Castle Windsor WCF Lifestyle – PerWcfMessageLifestyleManager

If you want your resolved instances bound to the life time of a WCF operation then you can use the PerWebRequest lifestyle that comes with Windsor.  However, this means making your services run in ASP.Net compatibility mode.  This might not be ideal for your set of circumstances (as it wasn’t for mine).  I did a great deal of googling around this subject and I couldn’t find anything someone had already done, so I thought I’d share this solution.  Be great to get some feedback…

Updated – thanks to Krzysztof Koźmic for pointing out that the WCF facility for Windsor already has this, see here (I obviously didn’t google that hard).

The solution works by plugging into to some of the extension points within WCF.  I created a service behaviour (IServiceBehavior) which applies a Message Inspector to all operations (IDispatchMessageInspector).  That message inspector does two things.  For each new call it adds in a extension (IExtension<OperationContext>) to the operation context.  This extension is where I’m going to stick all the instances which are bound to the operation.  The second is to evict all instances from the container once the operation has completed.

All the lifestyle manager has to do is to check if there’s already an instance registered with the operation context (by looking in our custom extension).  If it finds one, then it is returned, if not it will Resolve a new instance.  This should give the same result as using PerWebRequest + ASP.Net compatibility mode…

Here’s all the code.  Hope it helps!

Code for plugging into WCF:

   1: public class LifestyleManagerMessageInspector : IDispatchMessageInspector

   2: {

   3:     public object AfterReceiveRequest(ref Message request, IClientChannel channel, InstanceContext instanceContext)

   4:     {

   5:         OperationContext.Current.Extensions.Add(new MessageLifespanInstancesExtension());

   6:         return null;

   7:     }

   8:  

   9:     public void BeforeSendReply(ref Message reply, object correlationState)

  10:     {

  11:         var extenstion = OperationContext.Current.Extensions.Find<MessageLifespanInstancesExtension>();

  12:         if (extenstion == null)

  13:             throw new NotSupportedException("Message reply is being sent but there is no MessageLifespanInstancesExtenstion registered.  This implies that AfterReceiveRequest was not callled...");

  14:         

  15:         extenstion.EvictAll();

  16:     }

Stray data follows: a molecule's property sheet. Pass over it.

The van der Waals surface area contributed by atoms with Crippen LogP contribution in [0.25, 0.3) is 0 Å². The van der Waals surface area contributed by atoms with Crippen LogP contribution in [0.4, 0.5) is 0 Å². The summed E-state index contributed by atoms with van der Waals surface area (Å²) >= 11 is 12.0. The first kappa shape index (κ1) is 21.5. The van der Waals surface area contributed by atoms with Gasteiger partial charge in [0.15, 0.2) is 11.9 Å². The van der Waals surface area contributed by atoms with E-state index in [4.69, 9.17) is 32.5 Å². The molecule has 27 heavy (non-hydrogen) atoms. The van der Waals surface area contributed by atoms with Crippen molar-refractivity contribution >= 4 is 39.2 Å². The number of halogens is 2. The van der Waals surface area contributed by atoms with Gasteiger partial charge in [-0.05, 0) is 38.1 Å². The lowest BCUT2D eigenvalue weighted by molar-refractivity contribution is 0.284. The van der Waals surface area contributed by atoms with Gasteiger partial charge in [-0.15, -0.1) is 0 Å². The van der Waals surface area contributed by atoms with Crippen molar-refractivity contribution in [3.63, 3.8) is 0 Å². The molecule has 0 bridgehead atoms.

17: }

  18:  

  19: public class LifestyleManagerServiceBehaviour : BehaviorExtensionElement, IServiceBehavior

  20: {

  21:     public void Validate(ServiceDescription serviceDescription, ServiceHostBase serviceHostBase)

  22:     {

  23:     }

  24:  

  25:     public void AddBindingParameters(ServiceDescription serviceDescription, ServiceHostBase serviceHostBase, Collection<ServiceEndpoint> endpoints, BindingParameterCollection bindingParameters)

  26:     {

  27:     }

  28:  

  29:     public void ApplyDispatchBehavior(ServiceDescription serviceDescription, ServiceHostBase serviceHostBase)

  30:     {

  31:         foreach (var endpointDispatcher in serviceHostBase.ChannelDispatchers.OfType<ChannelDispatcher>()

  32:             .SelectMany(channelDispatcher => channelDispatcher.Endpoints))

  33:         {

  34:             endpointDispatcher.DispatchRuntime.MessageInspectors.Add(new LifestyleManagerMessageInspector());

  35:         }

  36:     }

  37:  

  38:     protected override object CreateBehavior()

  39:     {

  40:         return new LifestyleManagerServiceBehaviour();

  41:     }

  42:  

  43:     public override Type BehaviorType

  44:     {

  45:         get { return (typeof (LifestyleManagerServiceBehaviour)); }

  46:     }

  47: }

  48:  

  49: public class MessageLifespanInstancesExtension : IExtension<OperationContext>

  50: {

  51:     private readonly Dictionary<PerWcfMessageLifestyleManager, object> instances = new Dictionary<PerWcfMessageLifestyleManager, object>();

  52:  

  53:     public void AddInstance(PerWcfMessageLifestyleManager lifestyleManager, object instance)

  54:     {

  55:         instances.Add(lifestyleManager, instance);

  56:     }

  57:  

  58:     public object FindInstance(PerWcfMessageLifestyleManager lifestyleManager)

  59:     {

  60:         object instance;

  61:         instances.TryGetValue(lifestyleManager, out instance);

  62:         return instance;

  63:     }

  64:  

  65:     public void EvictAll()

  66:     {

  67:         foreach (var item in instances.ToArray())

  68:         {

  69:             item.Key.Evict(item.Value);

  70:         }

  71:     }

  72:  

  73:     public void Attach(OperationContext owner)

  74:     {

  75:     }

  76:  

  77:     public void Detach(OperationContext owner)

  78:     {

  79:     }

  80:  

  81:     public void RemoveInstance(PerWcfMessageLifestyleManager lifestyleManager)

  82:     {

  83:         instances.Remove(lifestyleManager);

  84:     }

  85: }